Woody Allen, celebrated Hollywood director and accused child abuser, spoke with the Argentinian news show Periodismo Para Todos about how he perceives his role within the #MeToo movement—and that perception has nothing to do with being another a rich, powerful man held unaccountable for his alleged actions. Rather unsurprisingly based on past statements, Allen sees himself as a heroic example of good behavior. In the TV sit-down, which aired Sunday night, he said of the abusers targeted by #MeToo:
What bothers me is that I get linked with them. People who have been accused by 20 women, 50 women, 100 women of abuse and abuse and abuse— and I, who was only accused by one woman in a child custody case which was looked at and proven to be untrue, I get lumped in with these people.
In case you—like Allen—are hazy on the facts, some background: His adopted daughter, Dylan Farrow, accused him of sexually abusing her when she was seven years old. While he was never formally charged, a judge did call Allen’s behavior toward his daughter “grossly inappropriate” and determined that “measures must be taken to protect her.” Farrow continues to stand by her accusation.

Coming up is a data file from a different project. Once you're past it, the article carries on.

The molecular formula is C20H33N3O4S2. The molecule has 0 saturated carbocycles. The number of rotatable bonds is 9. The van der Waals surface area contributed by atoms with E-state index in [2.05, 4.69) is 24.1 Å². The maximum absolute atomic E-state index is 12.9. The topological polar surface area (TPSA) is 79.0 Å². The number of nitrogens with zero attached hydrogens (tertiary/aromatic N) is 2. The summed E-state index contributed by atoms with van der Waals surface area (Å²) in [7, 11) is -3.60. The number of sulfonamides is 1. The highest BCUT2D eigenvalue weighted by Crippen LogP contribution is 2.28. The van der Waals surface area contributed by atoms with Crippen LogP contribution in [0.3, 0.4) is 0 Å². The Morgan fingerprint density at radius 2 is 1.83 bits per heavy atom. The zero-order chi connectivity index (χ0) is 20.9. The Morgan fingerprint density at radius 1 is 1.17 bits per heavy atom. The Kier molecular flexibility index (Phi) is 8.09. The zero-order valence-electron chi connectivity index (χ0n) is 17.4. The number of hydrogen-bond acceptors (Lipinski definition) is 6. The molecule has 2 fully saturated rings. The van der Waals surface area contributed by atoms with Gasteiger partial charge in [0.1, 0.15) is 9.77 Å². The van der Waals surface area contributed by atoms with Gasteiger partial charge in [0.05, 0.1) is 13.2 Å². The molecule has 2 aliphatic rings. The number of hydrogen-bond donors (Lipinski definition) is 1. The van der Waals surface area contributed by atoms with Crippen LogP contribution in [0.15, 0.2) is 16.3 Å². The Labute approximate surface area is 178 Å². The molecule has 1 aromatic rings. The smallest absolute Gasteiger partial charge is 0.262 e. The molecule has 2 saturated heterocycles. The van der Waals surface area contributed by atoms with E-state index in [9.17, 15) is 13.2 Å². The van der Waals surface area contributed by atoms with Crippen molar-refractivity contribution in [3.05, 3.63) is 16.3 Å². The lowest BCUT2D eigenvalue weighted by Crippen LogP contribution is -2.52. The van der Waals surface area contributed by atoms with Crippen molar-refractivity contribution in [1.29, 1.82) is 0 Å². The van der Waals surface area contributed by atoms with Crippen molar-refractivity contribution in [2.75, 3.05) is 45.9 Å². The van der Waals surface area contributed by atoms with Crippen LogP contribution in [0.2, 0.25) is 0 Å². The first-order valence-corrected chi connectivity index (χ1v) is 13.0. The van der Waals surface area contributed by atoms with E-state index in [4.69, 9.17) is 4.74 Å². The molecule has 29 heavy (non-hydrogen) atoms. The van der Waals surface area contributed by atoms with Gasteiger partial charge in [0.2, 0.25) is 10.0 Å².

Also, let’s not forget that actor Mariel Hemingway alleged that Allen, who cast her as his love interest in Manhattan when she was underage, tried to seduce her once she turned 18. And, while we’re reviewing facts, you might recall that as a 50-something, Allen began an affair with the 21-year-old adopted daughter of his then-girlfriend, Mia Farrow.
But, back to Allen’s self-aggrandizing personal pity party:
As I say I’m a big advocate of the Me Too movement. I feel when they find people who harass innocent women and men, it’s a good thing that they’re exposing them. But you know I, I should be the poster boy for the Me Too movement. Because I have worked in movies for 50 years. I’ve worked with hundreds of actresses and not a single one—big ones, famous ones, ones starting out—have ever ever suggested any kind of impropriety at all. I’ve always had a wonderful record with them.
Oh, bravo. Someone please get this man a trophy for managing to do his work without generating accusations of “impropriety.” Is that the gold standard now? Do men deserve plaudits simply for a lack of hideous workplace abuse accusations? Even if they are the subject of hideous non-workplace abuse accusations?
If there is any deserving “poster boy” for the #MeToo movement, it’s Allen’s estranged son, Ronan Farrow, who recently won a Pulitzer for his reporting on Harvey Weinstein’s alleged abuses and who has said of Dylan Farrow’s accusations, “I believe my sister.”